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Encyclopedia of Microtonal Music Theory

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9mu / enneamu

[Joe Monzo, Tonalsoft Encyclopedia of Microtonal Music Theory]

A term coined in July 2003 by a group of tuning theorists (including Aaron Hunt, Gene Ward Smith, and Joe Monzo), to describe one of a family of terms referring to units of resolution in MIDI tuning, used in electronic music software and computer music software. The prefix specifies the exponent of 2 which describes the number of MIDI tuning units per semitone, and the final "mu" is an acronym for "MIDI unit". In this work the numerical figure is used in preference to the verbal prefix.

At the setting for 9mu pitch-bend resolution, a semitone is divided into 29 = 512 pitch-bend units. Thus there are 512 * 12 = 6144 9mus in an "octave", so the 9mu measurement system may be thought of as 6144-edo tuning, with a 9mu being one degree in 6144-edo.

A 9mu is calculated as the 6144th root of 2 -- 6144√2, or 2(1/6144) -- with a ratio of approximately 1:1.000112823. It is an irrational number, but is extremely close to the ratio 8864:8863 : the difference is ~1/108,000 of a cent, which for all intents and purposes makes the 9mu identical to that ratio. The formula for calculating the 9mu-value of any ratio is: 9mus = log10(ratio) * [ (29 * 12) / log10(2)] or 9mus = log2r * (29 * 12) , where r is the ratio.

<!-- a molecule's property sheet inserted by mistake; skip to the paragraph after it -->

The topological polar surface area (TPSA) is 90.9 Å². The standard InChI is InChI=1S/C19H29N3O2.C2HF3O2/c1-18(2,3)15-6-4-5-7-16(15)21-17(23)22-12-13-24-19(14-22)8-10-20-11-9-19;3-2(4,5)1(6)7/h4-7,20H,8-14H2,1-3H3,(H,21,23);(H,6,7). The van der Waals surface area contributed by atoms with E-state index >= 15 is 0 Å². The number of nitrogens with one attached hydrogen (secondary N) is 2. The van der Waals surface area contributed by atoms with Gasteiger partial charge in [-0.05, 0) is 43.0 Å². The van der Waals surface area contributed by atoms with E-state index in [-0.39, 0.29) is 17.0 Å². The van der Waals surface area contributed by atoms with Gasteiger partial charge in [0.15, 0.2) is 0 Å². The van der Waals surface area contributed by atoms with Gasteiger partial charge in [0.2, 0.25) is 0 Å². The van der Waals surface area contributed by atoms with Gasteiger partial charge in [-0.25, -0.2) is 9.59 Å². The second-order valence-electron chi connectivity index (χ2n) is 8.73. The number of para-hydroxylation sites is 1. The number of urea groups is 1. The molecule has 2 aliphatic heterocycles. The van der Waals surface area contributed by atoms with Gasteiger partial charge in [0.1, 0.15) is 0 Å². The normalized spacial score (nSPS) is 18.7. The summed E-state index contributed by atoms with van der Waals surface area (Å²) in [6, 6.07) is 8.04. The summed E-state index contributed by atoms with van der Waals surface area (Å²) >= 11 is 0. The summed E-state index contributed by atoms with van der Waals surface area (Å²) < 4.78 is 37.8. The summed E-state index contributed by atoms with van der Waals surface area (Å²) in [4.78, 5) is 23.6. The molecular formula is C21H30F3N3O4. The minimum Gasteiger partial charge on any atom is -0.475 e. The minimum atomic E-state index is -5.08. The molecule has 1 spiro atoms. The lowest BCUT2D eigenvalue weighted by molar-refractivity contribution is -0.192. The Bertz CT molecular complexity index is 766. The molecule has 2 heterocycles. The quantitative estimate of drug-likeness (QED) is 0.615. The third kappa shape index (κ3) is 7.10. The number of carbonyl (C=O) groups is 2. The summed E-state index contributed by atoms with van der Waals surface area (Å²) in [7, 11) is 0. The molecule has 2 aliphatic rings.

A 9mu is:

The internal data structure of the 9mu requires two bytes, with the first bits of each byte reserved as a flags to indicate the byte's status as data, and one bit in the first byte to indicate the sign (+ or -) showing the direction of the pitch-bend up or down, and 4 other bits which are not used. The first data byte transmitted is the Least Significant Byte (LSB), equivalent to a fine-tuning. The second data byte transmitted is the Most Significant Byte (MSB), equivalent to a coarse-tuning.

For practical use in tuning MIDI-files, an interval's semitone value must first be calculated. The nearest integer semitone is translated into a MIDI note-number (which can generally also be described by letter-name plus optional accidental: A, Bb, C#, etc., followed by an "octave" register-number, as A-1, Bb2, etc.). Then the remainder or deficit is converted into 9mus plus or minus, respectively.

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